If you are worried about a short growing season, you can also use a cloche (a plastic or glass cover) to trap some heat and warm up the air and soil near your pumpkin seeds.
A cloche can be made from a plastic water bottle to retain warmth and humidity in the soil for seeds or seedlings as they grow.
For more information, check out the table below, and check out this article from the University of California on ideal seed germination temperatures.
|Ideal||85 to 95||29.4 to 35|
Watering for Pumpkins
Pumpkins need lots of water, so water deeply at the base of the vine (try to keep the leaves and the fruit itself from getting wet, especially on the bottom). If you find that you have a problem with dry soil, check out my article on how to treat dry soil.
On the other hand, over watering your pumpkin plants (or any plants for that matter) can lead to root rot and eventual death. The best way to decide when to water is to feel the soil with your fingers.
If the soil feels dry 2 or 3 inches below the surface, then go ahead and water. For more information, check out my article on over watering your plants.
Try to water early in the morning, rather than at night, to allow water to soak into the soil. Avoid getting the leaves wet to prevent rot, mold, and diseases.
Also, avoid getting the pumpkin fruit itself wet, especially on the bottom. In damp weather, it may help to put a thin piece of wood underneath the pumpkin fruit so that it is not in contact with the soil.
Fertilizing for Pumpkins
Use a balanced fertilizer (such as 10-10-10) early in the pumpkin plant’s growth, to encourage vine and leaf growth. Avoid excessive nitrogen, since this can burn plants or encourage too much green growth at the expense of flowers and fruit.
For more information, check out my article on over fertilizing your plants.
Switch to a high-phosphorus fertilizer just before the flowers bloom. For more information, check out my article on high-phosphorus fertilizers.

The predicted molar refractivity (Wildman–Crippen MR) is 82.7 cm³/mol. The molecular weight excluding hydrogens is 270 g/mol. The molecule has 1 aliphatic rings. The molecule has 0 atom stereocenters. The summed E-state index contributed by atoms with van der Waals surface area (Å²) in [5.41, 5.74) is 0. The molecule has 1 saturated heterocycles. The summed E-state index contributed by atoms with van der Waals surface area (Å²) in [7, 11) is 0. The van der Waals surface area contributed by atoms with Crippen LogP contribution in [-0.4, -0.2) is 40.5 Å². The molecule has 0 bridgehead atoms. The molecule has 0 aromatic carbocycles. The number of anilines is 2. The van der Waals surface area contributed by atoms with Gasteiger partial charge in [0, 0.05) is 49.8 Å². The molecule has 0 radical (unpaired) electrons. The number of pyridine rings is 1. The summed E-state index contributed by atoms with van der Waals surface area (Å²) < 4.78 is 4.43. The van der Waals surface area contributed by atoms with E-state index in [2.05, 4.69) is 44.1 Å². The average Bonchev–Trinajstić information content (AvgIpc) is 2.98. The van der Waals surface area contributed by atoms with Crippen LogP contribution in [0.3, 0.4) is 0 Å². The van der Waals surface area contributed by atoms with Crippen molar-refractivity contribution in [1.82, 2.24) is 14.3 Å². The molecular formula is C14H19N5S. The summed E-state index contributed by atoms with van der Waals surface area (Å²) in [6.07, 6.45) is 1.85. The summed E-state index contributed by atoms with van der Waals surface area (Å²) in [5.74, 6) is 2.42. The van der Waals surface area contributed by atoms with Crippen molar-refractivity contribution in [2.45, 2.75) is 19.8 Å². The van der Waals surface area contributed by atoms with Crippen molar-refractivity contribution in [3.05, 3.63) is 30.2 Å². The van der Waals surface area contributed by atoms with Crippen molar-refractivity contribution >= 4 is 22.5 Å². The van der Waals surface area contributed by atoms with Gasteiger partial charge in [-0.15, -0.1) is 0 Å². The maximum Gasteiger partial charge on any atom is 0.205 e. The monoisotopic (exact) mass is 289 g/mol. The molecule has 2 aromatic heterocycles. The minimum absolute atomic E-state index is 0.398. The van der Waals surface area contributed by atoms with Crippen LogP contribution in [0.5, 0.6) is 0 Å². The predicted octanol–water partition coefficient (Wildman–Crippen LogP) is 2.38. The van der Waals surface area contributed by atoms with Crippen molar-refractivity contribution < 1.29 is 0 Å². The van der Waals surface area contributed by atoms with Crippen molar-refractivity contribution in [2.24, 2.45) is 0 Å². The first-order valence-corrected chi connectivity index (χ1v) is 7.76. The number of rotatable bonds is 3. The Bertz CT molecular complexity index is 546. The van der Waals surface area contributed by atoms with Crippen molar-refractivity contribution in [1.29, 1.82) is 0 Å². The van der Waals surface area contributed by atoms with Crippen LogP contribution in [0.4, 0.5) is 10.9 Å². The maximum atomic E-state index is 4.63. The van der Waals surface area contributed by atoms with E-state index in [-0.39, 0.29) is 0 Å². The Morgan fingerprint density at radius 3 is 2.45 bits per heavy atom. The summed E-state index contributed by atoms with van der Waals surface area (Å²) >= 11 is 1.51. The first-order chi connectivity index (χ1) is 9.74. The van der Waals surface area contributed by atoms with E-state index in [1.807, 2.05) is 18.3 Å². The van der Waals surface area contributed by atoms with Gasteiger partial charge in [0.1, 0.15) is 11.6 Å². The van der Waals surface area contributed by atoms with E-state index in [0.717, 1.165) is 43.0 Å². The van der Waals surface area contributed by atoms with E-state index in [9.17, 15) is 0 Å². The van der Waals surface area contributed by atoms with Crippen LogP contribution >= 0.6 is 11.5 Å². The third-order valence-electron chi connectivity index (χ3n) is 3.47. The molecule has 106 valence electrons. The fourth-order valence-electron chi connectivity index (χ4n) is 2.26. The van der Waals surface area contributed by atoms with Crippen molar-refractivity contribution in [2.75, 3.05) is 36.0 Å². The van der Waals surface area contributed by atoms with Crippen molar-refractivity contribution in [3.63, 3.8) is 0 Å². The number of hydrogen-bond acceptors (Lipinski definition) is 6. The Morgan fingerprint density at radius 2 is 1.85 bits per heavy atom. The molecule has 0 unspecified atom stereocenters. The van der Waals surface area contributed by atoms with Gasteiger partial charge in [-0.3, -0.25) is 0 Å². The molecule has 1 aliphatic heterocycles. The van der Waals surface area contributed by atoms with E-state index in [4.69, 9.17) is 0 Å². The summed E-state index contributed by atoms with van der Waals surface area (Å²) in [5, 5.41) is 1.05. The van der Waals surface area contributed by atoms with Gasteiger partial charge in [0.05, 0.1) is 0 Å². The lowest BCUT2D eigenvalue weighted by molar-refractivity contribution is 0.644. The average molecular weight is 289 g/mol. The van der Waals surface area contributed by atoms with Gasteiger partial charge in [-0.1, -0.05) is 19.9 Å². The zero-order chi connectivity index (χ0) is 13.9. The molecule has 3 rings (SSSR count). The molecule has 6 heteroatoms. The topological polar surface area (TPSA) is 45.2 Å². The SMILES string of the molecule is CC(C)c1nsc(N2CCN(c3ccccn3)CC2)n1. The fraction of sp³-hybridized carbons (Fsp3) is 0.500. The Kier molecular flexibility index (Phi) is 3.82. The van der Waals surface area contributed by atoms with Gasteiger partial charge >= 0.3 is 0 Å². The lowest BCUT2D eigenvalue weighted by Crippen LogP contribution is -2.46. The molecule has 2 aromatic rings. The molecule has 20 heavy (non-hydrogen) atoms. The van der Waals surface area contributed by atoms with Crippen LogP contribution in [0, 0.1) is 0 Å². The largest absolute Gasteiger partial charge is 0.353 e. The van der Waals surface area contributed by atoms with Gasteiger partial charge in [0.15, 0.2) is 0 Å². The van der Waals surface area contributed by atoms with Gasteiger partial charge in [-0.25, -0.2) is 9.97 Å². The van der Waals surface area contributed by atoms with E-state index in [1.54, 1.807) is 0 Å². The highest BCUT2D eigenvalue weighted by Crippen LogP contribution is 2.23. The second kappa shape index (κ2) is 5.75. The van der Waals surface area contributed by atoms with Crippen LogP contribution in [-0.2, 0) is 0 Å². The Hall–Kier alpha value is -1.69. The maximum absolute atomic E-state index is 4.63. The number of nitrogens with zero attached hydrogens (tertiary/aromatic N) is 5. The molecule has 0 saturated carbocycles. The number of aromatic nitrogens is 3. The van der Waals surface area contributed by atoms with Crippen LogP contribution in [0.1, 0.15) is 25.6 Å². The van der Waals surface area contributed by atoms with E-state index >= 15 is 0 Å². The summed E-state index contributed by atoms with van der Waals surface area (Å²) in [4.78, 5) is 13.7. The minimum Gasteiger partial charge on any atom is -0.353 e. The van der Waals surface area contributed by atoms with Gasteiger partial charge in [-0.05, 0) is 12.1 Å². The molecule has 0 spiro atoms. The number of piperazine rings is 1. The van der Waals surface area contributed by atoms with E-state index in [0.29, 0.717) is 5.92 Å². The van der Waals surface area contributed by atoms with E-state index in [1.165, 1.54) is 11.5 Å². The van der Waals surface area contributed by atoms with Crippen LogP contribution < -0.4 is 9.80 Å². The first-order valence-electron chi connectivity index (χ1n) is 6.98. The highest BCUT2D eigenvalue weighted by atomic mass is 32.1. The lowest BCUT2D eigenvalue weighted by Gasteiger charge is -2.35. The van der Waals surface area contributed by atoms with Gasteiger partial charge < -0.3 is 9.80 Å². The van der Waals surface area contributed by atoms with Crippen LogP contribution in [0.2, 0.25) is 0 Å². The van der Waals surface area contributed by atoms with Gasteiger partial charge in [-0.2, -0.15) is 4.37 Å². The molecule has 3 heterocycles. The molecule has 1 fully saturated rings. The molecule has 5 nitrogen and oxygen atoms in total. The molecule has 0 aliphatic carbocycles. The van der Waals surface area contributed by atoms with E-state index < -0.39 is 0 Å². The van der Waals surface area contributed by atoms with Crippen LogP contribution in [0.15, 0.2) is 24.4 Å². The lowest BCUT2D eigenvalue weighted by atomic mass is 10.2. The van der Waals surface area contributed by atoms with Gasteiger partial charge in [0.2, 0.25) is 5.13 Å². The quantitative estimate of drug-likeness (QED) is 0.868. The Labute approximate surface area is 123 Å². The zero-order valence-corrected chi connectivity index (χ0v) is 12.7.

For more information on fertilizing, check out this article on pumpkins from the Old Farmer’s Almanac.
Spacing for Pumpkins
Pumpkins extend their vines in all directions, and take up lots of ground space in your garden. You might need 50 to 100 square feet per hill (pumpkins are normally grown in small mounds of soil called hills).
Sow your pumpkin seeds 1 inch deep in the soil, planting 5 seeds per hill. Leave 5 feet between hills, and leave 10 feet between rows if you have multiple rows.
After the pumpkin seeds germinate and begin to grow, thin the seedlings to leave the best 2 plants per hill.
For more information, check out my article on thinning seedlings.
Spacing requirements may vary depending on the pumpkin variety: there are vining, semi-bush, miniature, and bush varieties to consider. For more information, check out this article on pumpkins from the University of Illinois Extension.
How to Grow Big Pumpkins
If you want to grow really big pumpkins, there are a few extra steps to take.
First, wait until your pumpkins reach the size of a softball (a diameter of 3.5 to 4 inches or 8.9 to 10.2 centimeters).
Then, remove all but the best pumpkin fruit on each plant. That way, each plant will concentrate all of its energy on this one fruit, leading to a bigger pumpkin.
Also, be sure to keep the area around the pumpkin and its vines free from all weeds and other plants. This prevents competition with other plants for sunlight or for water and nutrients in the soil.
Finally, water your plants from below, and avoid getting the vines and leaves wet to avoid rot. Each leaf will absorb more sunlight, create more energy, and add to the size of the pumpkin!
By now, you have a much better idea of how big pumpkins grow, in terms of both the fruit on the vine and the plant itself. You also know a bit more about the care that is necessary to ensure a healthy crop of pumpkins in this year’s garden.
I hope you found this article helpful – if so, please share it with someone else who can use the information. If you have any questions or advice about pumpkins, please leave a comment below.